Brushing Cat’s Hair and Causes of Cat Skin and Fur Problems

Cats can groom themselves, so it may come as a surprise that brushing them is an important part of keeping them clean. Brushing your cat is one of the best ways to bond with them while keeping their coat and skin healthy. 

Regularly brushing your cat helps to:

  • Remove dirt and grease
  • Remove dead hair and minimizing shedding
  • Stimulate blood circulation
  • Remove dandruff and skin flakes

One or two brushings a week is all your cat needs. As your cat ages, brushing sessions will be more and more useful as they become less flexible and less able to groom on their own.

Healthy Coat and Skin

The first step to brushing your cat is to check over your cat’s coat. Healthy coats have a natural springiness and some gloss. Any bald spots, unusual bumps, patches of dead hair, or signs of ticks or fleas are cause for concern.

Both long- and short-haired cats benefit from grooming. However, each coat style needs different brushes and brushing techniques to produce the best results.

Brushing Short-Haired Cats

For a short-haired cat, all you need is a flea comb and a rubber or bristle brush. Rubber brushes work best for removing dead hair, while bristle brushes are excellent for removing dirt and debris.

First, run the flea comb through your cat’s fur to check for any potentially unwanted guests. If you spot signs of fleas or ticks, then you should do a more thorough combing to remove as many pests as possible and then speak with your pet’s vet about flea treatment. 

With your rubber or bristle brush, start at your cat’s head and then work the brush toward their tail. Always brush in the direction their coat grows; otherwise, your cat may feel uncomfortable. Make sure to brush everywhere, including their chest, belly, and neck. 

Brushing Long-Haired Cats

Long-haired cats are a little bit more of a commitment when it comes to grooming. That’s because they shed year-round. To minimize the amount of cat hair that escapes onto your clothes and to prevent your pet’s fur from matting, you should brush your long-haired cat several times a week. 


You brush your kitty the same way as you would a short-haired cat. Bristle brushes and long-toothed combs work better than rubber brushes, however.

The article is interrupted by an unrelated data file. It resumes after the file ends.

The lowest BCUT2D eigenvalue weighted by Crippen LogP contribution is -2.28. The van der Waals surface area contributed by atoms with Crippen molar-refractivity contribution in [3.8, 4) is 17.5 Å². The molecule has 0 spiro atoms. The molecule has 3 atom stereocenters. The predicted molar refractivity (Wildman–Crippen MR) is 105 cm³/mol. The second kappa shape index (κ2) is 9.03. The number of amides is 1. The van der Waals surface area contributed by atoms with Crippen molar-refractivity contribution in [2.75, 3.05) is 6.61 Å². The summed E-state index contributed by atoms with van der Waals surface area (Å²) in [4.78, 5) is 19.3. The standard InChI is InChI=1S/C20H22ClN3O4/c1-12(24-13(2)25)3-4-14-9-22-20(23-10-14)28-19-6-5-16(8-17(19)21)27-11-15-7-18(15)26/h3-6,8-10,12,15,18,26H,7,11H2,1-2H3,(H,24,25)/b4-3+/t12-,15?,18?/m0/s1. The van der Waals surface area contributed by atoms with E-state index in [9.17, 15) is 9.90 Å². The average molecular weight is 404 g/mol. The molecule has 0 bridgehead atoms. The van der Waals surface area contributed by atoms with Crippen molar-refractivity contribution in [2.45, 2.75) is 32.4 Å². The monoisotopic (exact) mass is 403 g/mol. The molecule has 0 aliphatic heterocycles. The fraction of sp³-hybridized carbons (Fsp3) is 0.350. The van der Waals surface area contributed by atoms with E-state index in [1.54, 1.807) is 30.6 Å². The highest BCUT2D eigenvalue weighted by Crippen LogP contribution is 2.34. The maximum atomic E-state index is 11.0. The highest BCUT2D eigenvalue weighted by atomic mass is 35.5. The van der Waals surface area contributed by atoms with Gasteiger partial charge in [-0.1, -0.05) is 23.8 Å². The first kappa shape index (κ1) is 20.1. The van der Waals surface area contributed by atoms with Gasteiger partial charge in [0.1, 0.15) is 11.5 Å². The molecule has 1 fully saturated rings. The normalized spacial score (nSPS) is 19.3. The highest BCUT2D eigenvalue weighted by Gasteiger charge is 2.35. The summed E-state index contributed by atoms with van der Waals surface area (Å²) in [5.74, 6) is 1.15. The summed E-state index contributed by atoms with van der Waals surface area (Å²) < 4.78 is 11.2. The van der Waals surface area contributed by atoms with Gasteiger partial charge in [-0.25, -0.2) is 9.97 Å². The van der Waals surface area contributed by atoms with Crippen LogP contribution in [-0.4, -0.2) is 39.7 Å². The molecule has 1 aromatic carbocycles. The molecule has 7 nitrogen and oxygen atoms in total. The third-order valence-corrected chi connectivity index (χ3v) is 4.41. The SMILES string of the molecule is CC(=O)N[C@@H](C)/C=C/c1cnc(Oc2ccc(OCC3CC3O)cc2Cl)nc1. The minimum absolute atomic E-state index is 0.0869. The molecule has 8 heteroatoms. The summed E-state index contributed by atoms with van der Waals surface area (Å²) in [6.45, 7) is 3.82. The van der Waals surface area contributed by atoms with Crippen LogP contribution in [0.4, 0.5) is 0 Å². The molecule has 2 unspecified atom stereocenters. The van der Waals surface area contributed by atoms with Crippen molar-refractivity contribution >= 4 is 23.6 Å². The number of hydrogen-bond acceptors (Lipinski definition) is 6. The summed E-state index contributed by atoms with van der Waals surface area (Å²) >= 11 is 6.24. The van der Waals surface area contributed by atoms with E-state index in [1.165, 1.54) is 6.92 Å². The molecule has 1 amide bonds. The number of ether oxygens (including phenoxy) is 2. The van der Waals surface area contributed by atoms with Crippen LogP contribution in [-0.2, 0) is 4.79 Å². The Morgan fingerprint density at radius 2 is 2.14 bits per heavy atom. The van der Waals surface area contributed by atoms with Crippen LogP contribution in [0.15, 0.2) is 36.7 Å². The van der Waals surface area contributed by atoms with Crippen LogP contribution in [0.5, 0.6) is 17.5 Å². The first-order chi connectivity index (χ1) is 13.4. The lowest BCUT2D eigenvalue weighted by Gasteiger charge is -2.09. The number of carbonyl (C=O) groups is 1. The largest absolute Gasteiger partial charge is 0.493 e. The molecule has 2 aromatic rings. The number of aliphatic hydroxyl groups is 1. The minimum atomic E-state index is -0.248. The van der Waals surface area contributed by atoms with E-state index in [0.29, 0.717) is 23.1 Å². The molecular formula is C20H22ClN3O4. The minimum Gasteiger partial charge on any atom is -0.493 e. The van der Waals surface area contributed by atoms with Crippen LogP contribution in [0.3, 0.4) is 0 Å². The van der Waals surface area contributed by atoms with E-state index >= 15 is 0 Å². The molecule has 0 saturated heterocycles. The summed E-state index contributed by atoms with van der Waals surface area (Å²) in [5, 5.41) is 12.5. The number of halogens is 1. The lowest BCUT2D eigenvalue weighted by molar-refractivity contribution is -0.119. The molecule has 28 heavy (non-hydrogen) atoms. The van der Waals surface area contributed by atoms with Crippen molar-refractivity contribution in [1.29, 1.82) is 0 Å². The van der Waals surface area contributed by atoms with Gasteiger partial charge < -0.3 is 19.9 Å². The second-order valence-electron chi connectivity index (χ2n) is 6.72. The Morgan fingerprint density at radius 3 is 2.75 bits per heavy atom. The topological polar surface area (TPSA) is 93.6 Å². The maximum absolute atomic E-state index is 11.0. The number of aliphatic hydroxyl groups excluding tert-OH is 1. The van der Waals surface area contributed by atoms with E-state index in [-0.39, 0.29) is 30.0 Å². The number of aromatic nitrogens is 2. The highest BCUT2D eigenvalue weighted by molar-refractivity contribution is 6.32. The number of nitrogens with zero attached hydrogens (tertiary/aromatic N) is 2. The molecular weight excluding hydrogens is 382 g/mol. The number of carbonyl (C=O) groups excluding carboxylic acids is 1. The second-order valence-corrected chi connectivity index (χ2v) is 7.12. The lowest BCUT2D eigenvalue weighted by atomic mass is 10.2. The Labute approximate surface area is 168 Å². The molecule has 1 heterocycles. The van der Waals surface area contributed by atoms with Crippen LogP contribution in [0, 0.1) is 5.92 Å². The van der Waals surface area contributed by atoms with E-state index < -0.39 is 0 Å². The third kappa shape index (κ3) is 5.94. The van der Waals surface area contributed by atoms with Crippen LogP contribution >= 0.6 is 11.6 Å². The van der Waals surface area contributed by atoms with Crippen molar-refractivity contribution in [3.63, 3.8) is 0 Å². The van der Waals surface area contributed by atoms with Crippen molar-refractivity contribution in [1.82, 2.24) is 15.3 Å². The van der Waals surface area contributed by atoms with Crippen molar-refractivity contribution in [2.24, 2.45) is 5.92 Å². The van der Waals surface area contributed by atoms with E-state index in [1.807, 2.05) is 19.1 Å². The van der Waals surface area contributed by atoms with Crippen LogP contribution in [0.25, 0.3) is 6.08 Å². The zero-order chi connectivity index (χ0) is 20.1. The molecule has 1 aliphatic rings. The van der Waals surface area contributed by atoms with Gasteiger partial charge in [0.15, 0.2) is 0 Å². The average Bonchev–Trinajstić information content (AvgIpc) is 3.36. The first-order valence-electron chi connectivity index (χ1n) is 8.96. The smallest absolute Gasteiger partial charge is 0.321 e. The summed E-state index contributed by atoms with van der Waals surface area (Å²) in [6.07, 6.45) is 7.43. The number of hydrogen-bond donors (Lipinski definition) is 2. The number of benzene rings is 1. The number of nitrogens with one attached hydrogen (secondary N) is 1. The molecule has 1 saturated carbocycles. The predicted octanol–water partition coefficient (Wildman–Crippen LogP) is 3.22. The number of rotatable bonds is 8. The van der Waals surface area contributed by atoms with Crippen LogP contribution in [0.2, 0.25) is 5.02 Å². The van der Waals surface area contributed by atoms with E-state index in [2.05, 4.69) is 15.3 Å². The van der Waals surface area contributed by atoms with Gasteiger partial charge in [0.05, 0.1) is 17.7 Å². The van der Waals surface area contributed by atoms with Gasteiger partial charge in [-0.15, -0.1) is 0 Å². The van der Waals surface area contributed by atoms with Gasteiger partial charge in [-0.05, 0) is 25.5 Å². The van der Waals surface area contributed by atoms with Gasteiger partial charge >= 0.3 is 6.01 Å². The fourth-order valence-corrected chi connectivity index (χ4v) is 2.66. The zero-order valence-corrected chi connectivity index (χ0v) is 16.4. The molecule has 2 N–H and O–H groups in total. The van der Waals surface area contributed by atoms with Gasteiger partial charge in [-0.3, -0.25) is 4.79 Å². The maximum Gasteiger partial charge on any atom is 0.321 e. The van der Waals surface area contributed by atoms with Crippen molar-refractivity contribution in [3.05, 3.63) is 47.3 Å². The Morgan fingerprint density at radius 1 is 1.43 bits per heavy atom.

Start brushing your cat’s legs first, and then slowly work your way higher. Always brush in the direction the hair grows, but work on smaller sections to avoid tugging your cat’s fur or making snarls worse. 

If you notice mats in your cat’s fur, sometimes you can gently tease them out with a comb. However, if the mats are extensive or severe, you may need to cut them out. Be careful not to cut your cat’s skin. You can also visit a professional groomer to remove the mats for you.

Body Checks

Grooming gives you a chance to check your cat for injuries or unexpected bumps. Run your hands along your pet’s abdomen to feel for bumps and wounds. Any black speckles or blood should be investigated further to see whether your kitty has gotten hurt or picked up parasites. 

During grooming, you can also check your cat’s ears for dirt or wax buildup. Peek under their tail to see if they need feces snipped out of their fur. If you spot any tan, rice-sized objects around your cat’s anus, you should bring them to the vet. This is a sign of tapeworms. Your cat will need treatment.

Skin Problems

Many cats, especially ones allowed outside, develop skin conditions not related to parasites. If you notice any of these symptoms, take your cat to the vet to get checked out:

  • Increased shedding or bald patches
  • Constant scratching
  • Excessive licking and grooming of the fur
  • Biting at the skin and fur
  • Swelling or warm spots under the skin


Cats develop hairballs when they ingest too much dead hair when grooming themselves. You’ll know your cat has one when they start coughing them up onto the floor.

Regularly brushing your cat helps minimize hairballs. However, if your cat seems to have them often despite routine brushing, talk to your veterinarian.


Nervous Grooming

All cats spend part of each day grooming themselves. However, some cats can “over groom,” obsessively licking themselves. This is called nervous grooming.

Cats can give themselves sores and bald spots through nervous grooming. It can be  a sign of an allergy, stress, or parasites that are making your cat uncomfortable. Schedule an appointment with your vet.


Just as with people, your cat’s diet has a big effect on their health. If your cat has coat or skin problems, they may be linked to a food allergy or a poor diet.

Talk with your vet about the right food for your cat’s age and weight, and consider limiting treats. The right food can help your cat recover from most fur or skin conditions quickly. 

WebMD Medical Reference



ASPCA: “General Cat Care.”

Battersea Dogs and Cats Home: “How to Groom a Cat.”

Blue Cross for Pets: “How to groom your cat.”

Cornell Feline Health Center: “The Danger of Hairballs,” “Feline Skin Diseases.”

MSPCA-Angell: “Overgrooming Cats.”

VCA Hospitals: “Grooming and Coat Care for Your Cat.”

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